about their new little brother or sister. Then they can rub him and talk to him. The waiting lasts a really long time for children but if they hear the heart at the obstetrician's and perhaps have a look at the ultrasound then the new baby can become more tangible for them. He is now about 8 inches (20 centimeters) long already and he weighs 7 ounces (200 grams), just like a small babydoll. The sense of touch has already developed so that you can make contact with your child. You do that by rubbing all over your tummy and from time to time pushing firmly on your abdomen (obviously not hard enough to hurt yourself. You can't hurt the baby). Your baby feels this and he will start responding to it, perhaps even kicking or punching that spot. Week 19 Your baby is now in his fifth month. His skin is wrinkled and he still has no subcutaneous fat but he is slowly losing his reddish skin color. He is getting more hair on his head. He can also observe sounds now such as the heartbeat and bowel movements of his mother. But he reacts to sounds from outside also; loud or sudden noises may startle him. Some studies have shown that babies in the uterus are calmed by listening to music such as Mozart or Vivaldi. From now on he will also recognize his mother's voice. If your partner or children speak directly to your stomach, the baby will hear and recognize their voices too! What you eat even has an influence on the taste preference of your baby. In a recent study, older babies appeared to eat much more of their mashed carrots if the mother drank carrot juice each day during the pregnancy. From five months on the baby can recognize fragrances and taste substances that wind up in the amniotic fluid via the mother. As the pregnancy progresses, the baby occasionally has a growth spurt when your belly grows extra fast. By now, your waistline has probably disappeared. After twenty weeks of pregnancy your uterus will be above your navel. Your baby doesn't notice anything, he happily continues to give you kicks left and right that you can feel more and more. Week 20 Your baby is now half of his birth length, 10 inches (25 centimeters) that is. He is nowhere near halfway when it comes to his weight, though: he just weighs 11 ounces (320 grams) compared to the average full term birth weight of 7 1/2 pounds His growth will speed up from this point on, especially if you take it easy. It's normal that you don't feel movement every day. Sometimes you feel him a few times a day and sometimes you feel nothing for several days. You can also feel him in different places in your abdomen. He still has enough room to swim to all of the different sides. And, your baby has to sleep, also... He often stays quiet when you're busy and when you come home tired from work and plop down on the couch at night, your little one wakes up. Healthy, normal, everyday stress can't hurt the baby. However, some studies have shown than chronic and serious stress may lead to lower than average birthweight. When the mother is experiencing long term stress - whether from conflicts at work or home, job loss, death in the family, etc, the mother is constantly flooded with the stress hormone cortisol. It appears that the placenta can't metabolize this abundant cortisol and the result is slightly reduced birth weight for the fetus. If you are facing serious stress, seek out ways to reduce it. If you can find counseling, share the work load, cut back your expenses, or exercise more, it may help to reduce your stress. Your health care provider may be able to help you by writing you actual orders to reduce the activity that causes you stress, (if that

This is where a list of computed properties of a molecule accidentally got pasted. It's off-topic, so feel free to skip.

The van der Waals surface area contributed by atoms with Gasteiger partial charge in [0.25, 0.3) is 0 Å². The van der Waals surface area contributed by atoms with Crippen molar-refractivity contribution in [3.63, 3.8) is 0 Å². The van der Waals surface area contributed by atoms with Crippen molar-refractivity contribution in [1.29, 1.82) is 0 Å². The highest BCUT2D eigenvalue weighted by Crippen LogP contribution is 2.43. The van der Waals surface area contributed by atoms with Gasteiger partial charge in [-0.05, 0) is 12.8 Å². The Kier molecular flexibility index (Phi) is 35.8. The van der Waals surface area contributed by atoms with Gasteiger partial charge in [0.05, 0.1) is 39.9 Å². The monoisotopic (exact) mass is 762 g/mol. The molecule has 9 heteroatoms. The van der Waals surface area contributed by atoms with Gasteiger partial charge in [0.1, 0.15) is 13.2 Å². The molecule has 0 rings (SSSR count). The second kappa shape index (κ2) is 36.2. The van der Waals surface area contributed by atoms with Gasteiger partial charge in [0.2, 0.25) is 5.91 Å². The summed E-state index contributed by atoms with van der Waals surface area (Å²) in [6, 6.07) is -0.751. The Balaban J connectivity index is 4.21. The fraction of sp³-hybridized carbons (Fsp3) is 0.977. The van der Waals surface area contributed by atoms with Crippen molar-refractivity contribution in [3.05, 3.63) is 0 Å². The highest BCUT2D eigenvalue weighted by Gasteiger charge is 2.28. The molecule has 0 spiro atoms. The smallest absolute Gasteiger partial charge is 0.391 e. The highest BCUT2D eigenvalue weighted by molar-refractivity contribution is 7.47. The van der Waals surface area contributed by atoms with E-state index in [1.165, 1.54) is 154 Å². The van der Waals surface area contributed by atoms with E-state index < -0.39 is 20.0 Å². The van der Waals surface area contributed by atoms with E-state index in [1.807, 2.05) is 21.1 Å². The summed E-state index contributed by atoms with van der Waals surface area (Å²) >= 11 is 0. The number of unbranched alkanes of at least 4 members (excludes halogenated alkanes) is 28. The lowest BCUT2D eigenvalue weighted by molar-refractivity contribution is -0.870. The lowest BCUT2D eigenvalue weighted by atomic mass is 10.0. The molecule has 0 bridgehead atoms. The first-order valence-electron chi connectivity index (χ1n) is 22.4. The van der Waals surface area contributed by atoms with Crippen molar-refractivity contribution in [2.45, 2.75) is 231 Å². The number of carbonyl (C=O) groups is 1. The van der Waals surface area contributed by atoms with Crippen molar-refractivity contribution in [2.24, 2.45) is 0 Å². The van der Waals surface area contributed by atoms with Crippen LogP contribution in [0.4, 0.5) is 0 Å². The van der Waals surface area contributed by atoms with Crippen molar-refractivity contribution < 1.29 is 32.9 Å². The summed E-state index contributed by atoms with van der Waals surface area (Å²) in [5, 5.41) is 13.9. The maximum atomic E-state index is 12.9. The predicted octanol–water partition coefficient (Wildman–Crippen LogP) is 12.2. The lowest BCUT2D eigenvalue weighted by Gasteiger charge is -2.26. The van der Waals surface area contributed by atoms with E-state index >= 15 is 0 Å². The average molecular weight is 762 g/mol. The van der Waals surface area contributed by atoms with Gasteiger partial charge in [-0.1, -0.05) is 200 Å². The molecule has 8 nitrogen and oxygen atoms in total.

is applicable). Week 21 This week your baby is just over 10 inches (27 centimeters) long and he weighs 13 ½ ounces (380 grams). He is not really huge yet but he is gaining a few more ounces every week. He is doing his best to get stronger and to give all the good substances that he receives from you a place in his body. Every once in a while, the health care provider (HCP) may feel and check to see if the little one is growing sufficiently. Your uterus has grown up beyond the height of your navel now and gradually it's getting time for maternity clothing. It's nice to show the world that you are pregnant, isn't it? Your baby moves an average of 200 times per day. In two months that will be up to 500 times per day. Towards the end of the pregnancy, movements will be slower and more intense as there is less room for him to move around. That doesn't bother him at all because thanks to your swaying movements he sleeps most of the day anyway. He will always be able to move his hands and feet and you will feel his kicks up until the last moment. You now may notice a regular, rhythmic, rapid thumping in your belly - your baby is hiccupping! Hiccups are a normal reflex of the diaphragm. One baby has it more often than another. Week 22 You are probably so used to your belly by now and the life that you feel that you notice when there is a radio silence and there's nothing to feel for a while. There are still all kinds of things happening, however, in the factory that is called your uterus. Your baby has lots of fun, reacts to everything that comes from outside and sleeps a lot. He is getting more and more fat on his body and his skin becomes less and less translucent. Now he weighs approximately one pound (440 grams) and he is 11 inches (28.5 centimeters). If you are expectating twins it looks like you are already much further along than five months. Your uterus is much higher and your babies take up a much larger space than if you are only expecting one child. Your children can still tumble over each other and they will also kick and push at all kinds of places in your tummy. Expectant mothers of twins say their abdomen feels like it's full of snakes or even a complete football team. A few more weeks and the little ones will assume their ideal position from which to grow further. The strongest child of the two or the one who pushes the hardest in either case will end up lying on the bottom and be the first born. It's funny that babies at this stage of growth are also already starting to develop reflexes: the grabbing reflex is clearly in place, your little one catches his umbilical cord or his other hand and plays with it. In that way, twins already get used to each other long before they are born. Week 23 This week your baby has reached a nice milestone: he is a foot long (30.5 cm). A complete human being who weighs over a pound (500 grams), happily does somersaults and plays in his safe, warm, cozy nest. You two can make contact with him. If you press on your abdomen and push it slightly to the side, he will definitely respond. Also, if he kicks and you react he will certainly continue, he will let you feel that he's there. You can talk to him and sing for him because you know that he can recognize your voices already.